Berry's book is a crucial text for students not just of the anarchist / syndicalist / council communist movements, but of interwar French politics and unionism more broadly. I hope he follows it up with a book on the denouement of the post-war French anarchist movement to the current day.

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In search of early Italy's "lost" Bakuninist organisations


In search of early Italy's "lost" Bakuninist organisations. A review of Nunzio Pernicone's Italian Anarchism, 1864-1892 (AK Press, USA, 2009)

I'm a historian of the global anarchist movement (Black Flame - 2009; Cartography of Revolutionary Anarchism - 2013), but during what I term the First Wave (1868-1894), the Italian anarchist movement was always a bit vague to me. The reason was that most historians make a point of stressing that the Italians made their mark not in Italy, but as travelling militants, especially in Egypt, Tunisia, Argentina, Uruguay, Brazil and the United States. But the conundrum was: if Italian anarchists were so influential in the revolutionary labour movement abroad, how was it possible that they had little traction where they came from?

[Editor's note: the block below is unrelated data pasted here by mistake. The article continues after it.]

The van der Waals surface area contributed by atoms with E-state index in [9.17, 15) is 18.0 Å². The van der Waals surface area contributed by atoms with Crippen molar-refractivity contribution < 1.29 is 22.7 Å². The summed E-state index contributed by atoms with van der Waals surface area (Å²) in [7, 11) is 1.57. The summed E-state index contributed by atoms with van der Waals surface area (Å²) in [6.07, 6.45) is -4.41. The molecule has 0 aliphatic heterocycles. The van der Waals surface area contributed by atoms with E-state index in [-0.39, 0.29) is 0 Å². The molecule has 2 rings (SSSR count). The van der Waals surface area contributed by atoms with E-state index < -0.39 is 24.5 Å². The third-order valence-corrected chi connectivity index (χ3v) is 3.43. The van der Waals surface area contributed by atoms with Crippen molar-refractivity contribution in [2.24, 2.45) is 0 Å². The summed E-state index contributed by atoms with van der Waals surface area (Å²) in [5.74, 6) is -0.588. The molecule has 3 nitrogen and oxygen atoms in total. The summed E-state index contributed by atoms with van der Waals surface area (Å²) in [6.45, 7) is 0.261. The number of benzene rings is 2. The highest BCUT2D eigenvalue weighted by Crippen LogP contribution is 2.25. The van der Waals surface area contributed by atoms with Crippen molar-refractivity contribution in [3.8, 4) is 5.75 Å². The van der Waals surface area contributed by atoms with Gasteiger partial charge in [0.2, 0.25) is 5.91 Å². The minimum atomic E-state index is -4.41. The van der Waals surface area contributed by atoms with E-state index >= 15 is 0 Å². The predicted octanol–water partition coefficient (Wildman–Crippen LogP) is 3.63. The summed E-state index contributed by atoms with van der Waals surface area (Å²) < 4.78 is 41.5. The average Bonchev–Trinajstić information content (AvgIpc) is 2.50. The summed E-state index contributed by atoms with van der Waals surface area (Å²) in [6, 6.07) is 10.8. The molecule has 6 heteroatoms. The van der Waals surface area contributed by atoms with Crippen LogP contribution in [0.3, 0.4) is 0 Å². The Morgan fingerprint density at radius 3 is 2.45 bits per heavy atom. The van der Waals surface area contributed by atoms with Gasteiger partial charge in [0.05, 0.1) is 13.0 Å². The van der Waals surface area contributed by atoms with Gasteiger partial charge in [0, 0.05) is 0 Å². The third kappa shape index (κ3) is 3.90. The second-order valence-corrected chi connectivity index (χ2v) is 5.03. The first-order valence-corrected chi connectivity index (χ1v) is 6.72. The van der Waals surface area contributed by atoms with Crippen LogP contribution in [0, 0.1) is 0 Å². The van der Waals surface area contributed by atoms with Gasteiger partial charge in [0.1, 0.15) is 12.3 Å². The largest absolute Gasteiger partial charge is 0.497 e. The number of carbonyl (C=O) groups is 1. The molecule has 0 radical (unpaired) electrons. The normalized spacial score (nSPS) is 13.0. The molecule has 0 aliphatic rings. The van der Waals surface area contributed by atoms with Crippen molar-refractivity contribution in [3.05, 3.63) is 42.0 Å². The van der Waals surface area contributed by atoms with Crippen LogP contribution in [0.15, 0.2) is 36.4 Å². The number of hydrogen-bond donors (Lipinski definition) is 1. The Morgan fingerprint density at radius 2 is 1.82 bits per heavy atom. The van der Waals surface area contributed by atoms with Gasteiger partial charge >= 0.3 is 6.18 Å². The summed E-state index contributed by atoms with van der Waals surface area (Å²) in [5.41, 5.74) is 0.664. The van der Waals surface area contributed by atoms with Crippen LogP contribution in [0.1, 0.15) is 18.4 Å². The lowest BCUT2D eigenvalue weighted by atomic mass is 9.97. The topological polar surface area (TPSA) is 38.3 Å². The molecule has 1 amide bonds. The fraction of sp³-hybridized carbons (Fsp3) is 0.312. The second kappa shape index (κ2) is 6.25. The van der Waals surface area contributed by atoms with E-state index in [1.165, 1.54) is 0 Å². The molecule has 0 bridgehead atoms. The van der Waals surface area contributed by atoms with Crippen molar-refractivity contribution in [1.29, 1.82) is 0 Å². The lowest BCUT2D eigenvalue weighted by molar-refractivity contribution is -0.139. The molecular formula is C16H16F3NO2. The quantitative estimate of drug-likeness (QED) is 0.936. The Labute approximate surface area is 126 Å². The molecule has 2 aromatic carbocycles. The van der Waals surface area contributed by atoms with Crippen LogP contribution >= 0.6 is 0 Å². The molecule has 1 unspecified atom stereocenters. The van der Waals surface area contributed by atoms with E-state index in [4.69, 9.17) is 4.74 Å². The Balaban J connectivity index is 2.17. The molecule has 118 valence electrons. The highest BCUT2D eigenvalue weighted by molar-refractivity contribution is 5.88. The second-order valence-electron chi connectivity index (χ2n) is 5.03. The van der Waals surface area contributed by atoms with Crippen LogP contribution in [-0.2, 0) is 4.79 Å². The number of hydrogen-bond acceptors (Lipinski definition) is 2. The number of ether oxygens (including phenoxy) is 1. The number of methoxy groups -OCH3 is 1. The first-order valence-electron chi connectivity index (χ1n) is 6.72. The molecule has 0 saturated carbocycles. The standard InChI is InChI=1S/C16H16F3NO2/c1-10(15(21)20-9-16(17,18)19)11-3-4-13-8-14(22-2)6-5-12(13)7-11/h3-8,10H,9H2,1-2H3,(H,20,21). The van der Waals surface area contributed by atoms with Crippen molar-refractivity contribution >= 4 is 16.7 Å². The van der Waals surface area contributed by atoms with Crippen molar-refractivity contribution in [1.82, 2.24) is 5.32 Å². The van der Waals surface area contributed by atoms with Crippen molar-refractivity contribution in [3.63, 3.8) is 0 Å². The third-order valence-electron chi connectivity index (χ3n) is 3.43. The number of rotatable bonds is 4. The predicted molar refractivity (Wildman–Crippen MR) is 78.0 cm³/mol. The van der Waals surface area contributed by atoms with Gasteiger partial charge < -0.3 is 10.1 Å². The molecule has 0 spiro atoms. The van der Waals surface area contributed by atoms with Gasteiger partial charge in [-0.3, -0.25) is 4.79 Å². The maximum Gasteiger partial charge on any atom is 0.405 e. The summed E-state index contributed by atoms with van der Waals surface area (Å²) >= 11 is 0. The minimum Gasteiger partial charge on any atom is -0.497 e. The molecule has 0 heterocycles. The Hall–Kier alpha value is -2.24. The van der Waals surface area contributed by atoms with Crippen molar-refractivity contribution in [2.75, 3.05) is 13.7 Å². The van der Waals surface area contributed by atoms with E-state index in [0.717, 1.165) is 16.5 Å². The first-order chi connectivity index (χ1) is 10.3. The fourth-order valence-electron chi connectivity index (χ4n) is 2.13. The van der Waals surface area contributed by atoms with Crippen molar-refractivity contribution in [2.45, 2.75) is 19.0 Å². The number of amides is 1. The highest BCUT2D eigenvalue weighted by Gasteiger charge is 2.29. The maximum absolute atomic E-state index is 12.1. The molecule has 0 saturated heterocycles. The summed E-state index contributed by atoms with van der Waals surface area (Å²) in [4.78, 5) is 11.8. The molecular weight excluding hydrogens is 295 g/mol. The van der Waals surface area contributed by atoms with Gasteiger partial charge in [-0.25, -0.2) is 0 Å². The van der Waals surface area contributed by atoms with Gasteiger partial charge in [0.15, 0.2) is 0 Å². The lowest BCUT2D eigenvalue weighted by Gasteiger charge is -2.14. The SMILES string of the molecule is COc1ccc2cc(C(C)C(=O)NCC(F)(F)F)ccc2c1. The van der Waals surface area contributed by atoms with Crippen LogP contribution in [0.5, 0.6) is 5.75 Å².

Now Pernicone has helped explain why: Firstly, the dominance in Italy from the time of the Italian Federation of the IWMA of a form of self-described anarcho-collectivism (later anarcho-communism) that was insurrectionist and anti-syndicalist in the manner of Hatta Shuzo and the "pure" anarchists of Japan (they initially supported mass formations, but were just not very keen on unions), and later due to repression became staunchly anti-organisationist / anti-mass too. Not a smooth trajectory, bearing in mind that the likes of the young insurrectionist Luigi Galleani also cut his teeth on worker organising. Secondly, the new Italian state was dominated by two political factions: the “Historic Right” consisting of conservatives and monarchists, while the “Historic Left” consisted of nationalists and republicans – but this “Left” was compromised by its post-unification support for the monarchy; as a result, until the 1890s, government swung between two anti-socialist poles, which saw the emergent anarchist movement and the socialists more broadly, suffer continual cycles of repression. This repression was meted out by two processes that were not submitted to the courts where they could have been challenged: “admonishment” under which militants were put under restrictive surveillance; and domicilio coatto, which involved forced internal exile on islands off the coast such as Lampedusa.